• Technology architecture: Does the provider use their own home-grown technology platform to deliver the service? Is it a commercial offering they customized to meet their needs as a provider – perhaps adding capabilities such as multi-tenancy? Did they design their own collection device, and does it support all your security/network/server/database/application requirements? Where do they analyze and triage alerts? Is it all within their system, or do they run a commercial monitoring platform? How many SOCs do they have, and how do they replicate data between sites? Understand exactly how their technology works so you can assess whether it fits your particular use cases and scalability requirements.
  • Staff Expertise: It’s not easy to find and retain talented security analysts, so be sure to vet the background of the folks the provider will use to handle your account. Obviously you can’t vet them all, but understand the key qualifications of the analyst team – things like like years of experience, years with the provider, certifications, ongoing training requirements, etc. Also make sure to dig into their hiring and training regimens – over time they will need to hire new analysts and quickly get them productive, to deal with industry growth and the inevitable attrition.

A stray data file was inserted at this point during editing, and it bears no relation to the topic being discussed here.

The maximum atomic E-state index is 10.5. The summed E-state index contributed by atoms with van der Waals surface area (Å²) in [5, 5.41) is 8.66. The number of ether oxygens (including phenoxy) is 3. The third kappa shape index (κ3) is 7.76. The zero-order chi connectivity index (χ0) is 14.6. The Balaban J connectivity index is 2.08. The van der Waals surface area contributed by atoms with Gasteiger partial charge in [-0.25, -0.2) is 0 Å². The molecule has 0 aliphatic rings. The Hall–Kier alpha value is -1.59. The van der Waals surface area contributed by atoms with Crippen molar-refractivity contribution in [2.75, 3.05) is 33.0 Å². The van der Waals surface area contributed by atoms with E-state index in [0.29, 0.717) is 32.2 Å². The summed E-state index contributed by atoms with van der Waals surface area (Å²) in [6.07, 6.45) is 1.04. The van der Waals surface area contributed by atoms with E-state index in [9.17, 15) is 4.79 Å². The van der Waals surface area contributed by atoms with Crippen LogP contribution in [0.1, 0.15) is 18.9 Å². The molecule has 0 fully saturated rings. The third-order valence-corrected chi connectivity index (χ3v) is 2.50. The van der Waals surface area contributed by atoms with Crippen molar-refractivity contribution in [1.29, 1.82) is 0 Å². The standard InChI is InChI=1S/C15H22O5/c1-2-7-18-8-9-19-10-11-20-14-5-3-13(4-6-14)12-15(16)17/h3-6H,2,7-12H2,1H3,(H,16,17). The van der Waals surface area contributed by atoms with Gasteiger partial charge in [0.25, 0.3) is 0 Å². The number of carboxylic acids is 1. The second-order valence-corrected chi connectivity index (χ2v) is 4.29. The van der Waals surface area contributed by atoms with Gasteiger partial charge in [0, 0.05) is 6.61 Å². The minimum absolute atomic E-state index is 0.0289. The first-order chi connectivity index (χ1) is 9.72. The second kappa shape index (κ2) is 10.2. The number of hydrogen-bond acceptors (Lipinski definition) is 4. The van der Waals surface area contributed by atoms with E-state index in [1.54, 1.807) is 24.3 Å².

• Industry specialization: Does this provider have many clients in your industry? This is important because there are many commonalities to both traffic dynamics and attack types within an industry, and you should leverage the provider’s familiarity. Given the maturity of most managed security offerings, it is reasonable to expect a provider to have a couple dozen similar customers in your industry.